What We Can Do Now in the Midst of the Pandemic to Better Prepare for the Future
By: Harley Berlant, CRCST, CIS, CHL
April 29, 2020
In the many facilities where I’ve worked and visited over my long career in Sterile Processing, there were only two that had a detailed plan for storage and supplies in the event of a disaster.
Most facilities will meet and discuss tornado or hurricane preparedness, for example, but a solid pandemic plan likely wasn’t on the radar, and the same might be true of other emergencies that seem unlikely. With the current lack of elective surgeries, it may be a good time for SP professionals to fill that void by taking the initiative to be forward thinking, developing emergency plans and working on improving relationships with other areas.
NOW is the time to make plans for updating the following:
- All emergency carts;
- Trauma carts; and
- Policy and procedure manuals.
Why now? Because the products and quantities that are needed are still fresh in our minds. Now is the time to seek out locations for these carts (if not in an entirely separate location, then perhaps in an area with little or no traffic during the routine days).
Updating all trauma/emergency carts should be done with clinicians from the areas SPD interacts with most when these carts are used [e.g., Surgery, Labor and Delivery (L&D), Emergency Department (ED), etc.]. While we’re at it, now is an opportune time to clean all bins in the SPD, Operating Room, L&D and ED – making sure the cleaning is documented and available for the next Joint Commission surveyors.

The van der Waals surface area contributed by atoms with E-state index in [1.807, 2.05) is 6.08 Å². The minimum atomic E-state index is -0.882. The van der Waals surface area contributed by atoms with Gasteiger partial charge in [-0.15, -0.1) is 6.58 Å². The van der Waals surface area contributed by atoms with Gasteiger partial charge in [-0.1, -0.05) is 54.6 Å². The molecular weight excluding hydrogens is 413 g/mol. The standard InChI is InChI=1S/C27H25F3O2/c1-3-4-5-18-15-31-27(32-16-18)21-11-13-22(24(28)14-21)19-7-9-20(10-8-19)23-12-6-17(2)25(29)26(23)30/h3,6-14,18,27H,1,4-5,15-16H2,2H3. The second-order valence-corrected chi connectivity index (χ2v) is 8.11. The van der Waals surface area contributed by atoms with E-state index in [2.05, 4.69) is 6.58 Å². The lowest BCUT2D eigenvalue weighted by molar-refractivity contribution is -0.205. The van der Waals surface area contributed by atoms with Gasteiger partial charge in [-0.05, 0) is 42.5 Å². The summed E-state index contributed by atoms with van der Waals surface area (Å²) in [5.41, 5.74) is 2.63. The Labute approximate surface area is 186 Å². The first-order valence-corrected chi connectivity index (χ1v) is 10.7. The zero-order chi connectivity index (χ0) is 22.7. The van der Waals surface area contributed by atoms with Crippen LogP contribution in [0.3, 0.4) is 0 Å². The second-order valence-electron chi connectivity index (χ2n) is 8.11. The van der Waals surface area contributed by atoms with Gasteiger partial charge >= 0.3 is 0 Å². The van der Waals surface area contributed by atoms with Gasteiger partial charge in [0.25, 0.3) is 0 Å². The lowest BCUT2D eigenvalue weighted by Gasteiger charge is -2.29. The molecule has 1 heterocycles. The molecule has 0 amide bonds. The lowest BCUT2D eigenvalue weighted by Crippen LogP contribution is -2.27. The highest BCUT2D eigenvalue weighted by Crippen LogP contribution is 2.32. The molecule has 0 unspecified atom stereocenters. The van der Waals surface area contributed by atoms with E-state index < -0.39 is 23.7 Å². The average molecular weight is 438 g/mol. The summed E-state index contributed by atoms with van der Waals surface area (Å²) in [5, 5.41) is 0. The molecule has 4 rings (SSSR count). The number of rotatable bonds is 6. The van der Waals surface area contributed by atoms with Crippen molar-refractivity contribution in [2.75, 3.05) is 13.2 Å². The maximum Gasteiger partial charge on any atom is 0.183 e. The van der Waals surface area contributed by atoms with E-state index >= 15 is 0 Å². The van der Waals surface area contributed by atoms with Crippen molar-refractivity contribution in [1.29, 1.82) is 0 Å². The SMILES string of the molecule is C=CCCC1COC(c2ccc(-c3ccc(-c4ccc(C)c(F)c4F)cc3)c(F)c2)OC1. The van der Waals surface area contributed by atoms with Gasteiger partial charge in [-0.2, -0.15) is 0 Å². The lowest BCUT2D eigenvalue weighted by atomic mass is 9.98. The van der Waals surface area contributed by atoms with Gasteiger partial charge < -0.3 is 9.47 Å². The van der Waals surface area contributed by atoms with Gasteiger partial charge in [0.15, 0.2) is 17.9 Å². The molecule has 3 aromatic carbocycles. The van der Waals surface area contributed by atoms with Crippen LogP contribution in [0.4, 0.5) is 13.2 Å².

Reviewing all policies and procedures is wise at this time. Doing so can help determine what’s working well and where any gaps exist that need to be addressed. Employee input can be essential. Leaders should take time to ask their employees which changes they would like to see in the department to improve processes and promote better working relationships with all the areas the SPD serves. Additionally, this may be a good time to meet with some of these other areas to see if they have any suggestions for improving the interdepartmental relationship. Once policies and procedures are reviewed and updated, consider asking the last employee hired to read them to see whether they understand them as they were intended.
If major costs are associated with any of the process planning or implementation, it will be important to budget wisely and try to work with the other departments that will also be affected (which, often, have larger budgets than the SPD). The recommendations may need to be documented and formally presented to the appropriate committees, such as Surgery, Infection Prevention or Administration.
Although any emergency situation can be challenging and disruptive, the better prepared we all become, the better the outcomes will generally be. Valuable lessons are surely being learned now that can help us lay the foundation for future emergency-related responses.